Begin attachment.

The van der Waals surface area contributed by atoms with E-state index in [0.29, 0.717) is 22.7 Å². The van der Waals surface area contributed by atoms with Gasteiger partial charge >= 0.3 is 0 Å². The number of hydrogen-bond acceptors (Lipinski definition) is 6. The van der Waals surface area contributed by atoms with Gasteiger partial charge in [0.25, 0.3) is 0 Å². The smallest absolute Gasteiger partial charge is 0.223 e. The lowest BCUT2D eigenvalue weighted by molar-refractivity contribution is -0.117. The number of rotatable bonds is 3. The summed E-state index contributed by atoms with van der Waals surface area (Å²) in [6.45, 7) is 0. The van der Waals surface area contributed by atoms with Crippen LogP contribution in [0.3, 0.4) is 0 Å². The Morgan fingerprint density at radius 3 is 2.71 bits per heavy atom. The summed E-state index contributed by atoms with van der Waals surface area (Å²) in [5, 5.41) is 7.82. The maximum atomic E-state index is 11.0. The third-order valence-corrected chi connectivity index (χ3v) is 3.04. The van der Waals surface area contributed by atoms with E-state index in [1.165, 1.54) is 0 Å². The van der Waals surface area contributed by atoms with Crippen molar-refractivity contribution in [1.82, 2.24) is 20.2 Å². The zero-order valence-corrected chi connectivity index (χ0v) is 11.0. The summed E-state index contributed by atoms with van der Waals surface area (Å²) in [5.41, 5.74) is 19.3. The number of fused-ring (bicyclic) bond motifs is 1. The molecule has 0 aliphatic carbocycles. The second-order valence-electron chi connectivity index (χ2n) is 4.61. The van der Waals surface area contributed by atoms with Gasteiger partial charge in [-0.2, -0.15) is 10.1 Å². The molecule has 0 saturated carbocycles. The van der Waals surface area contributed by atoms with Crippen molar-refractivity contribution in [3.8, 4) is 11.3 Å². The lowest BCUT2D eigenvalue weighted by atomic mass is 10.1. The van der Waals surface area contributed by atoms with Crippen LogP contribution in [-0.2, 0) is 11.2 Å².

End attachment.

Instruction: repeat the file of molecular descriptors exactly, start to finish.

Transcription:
The van der Waals surface area contributed by atoms with E-state index in [0.29, 0.717) is 22.7 Å². The van der Waals surface area contributed by atoms with Gasteiger partial charge >= 0.3 is 0 Å². The number of hydrogen-bond acceptors (Lipinski definition) is 6. The van der Waals surface area contributed by atoms with Gasteiger partial charge in [0.25, 0.3) is 0 Å². The smallest absolute Gasteiger partial charge is 0.223 e. The lowest BCUT2D eigenvalue weighted by molar-refractivity contribution is -0.117. The number of rotatable bonds is 3. The summed E-state index contributed by atoms with van der Waals surface area (Å²) in [6.45, 7) is 0. The van der Waals surface area contributed by atoms with Crippen LogP contribution in [0.3, 0.4) is 0 Å². The Morgan fingerprint density at radius 3 is 2.71 bits per heavy atom. The summed E-state index contributed by atoms with van der Waals surface area (Å²) in [5, 5.41) is 7.82. The maximum atomic E-state index is 11.0. The third-order valence-corrected chi connectivity index (χ3v) is 3.04. The van der Waals surface area contributed by atoms with E-state index in [1.165, 1.54) is 0 Å². The van der Waals surface area contributed by atoms with Crippen molar-refractivity contribution in [1.82, 2.24) is 20.2 Å². The zero-order valence-corrected chi connectivity index (χ0v) is 11.0. The summed E-state index contributed by atoms with van der Waals surface area (Å²) in [5.41, 5.74) is 19.3. The number of fused-ring (bicyclic) bond motifs is 1. The molecule has 0 aliphatic carbocycles. The second-order valence-electron chi connectivity index (χ2n) is 4.61. The van der Waals surface area contributed by atoms with Gasteiger partial charge in [-0.2, -0.15) is 10.1 Å². The molecule has 0 saturated carbocycles. The van der Waals surface area contributed by atoms with Crippen molar-refractivity contribution in [3.8, 4) is 11.3 Å². The lowest BCUT2D eigenvalue weighted by atomic mass is 10.1. The van der Waals surface area contributed by atoms with Crippen LogP contribution in [-0.2, 0) is 11.2 Å².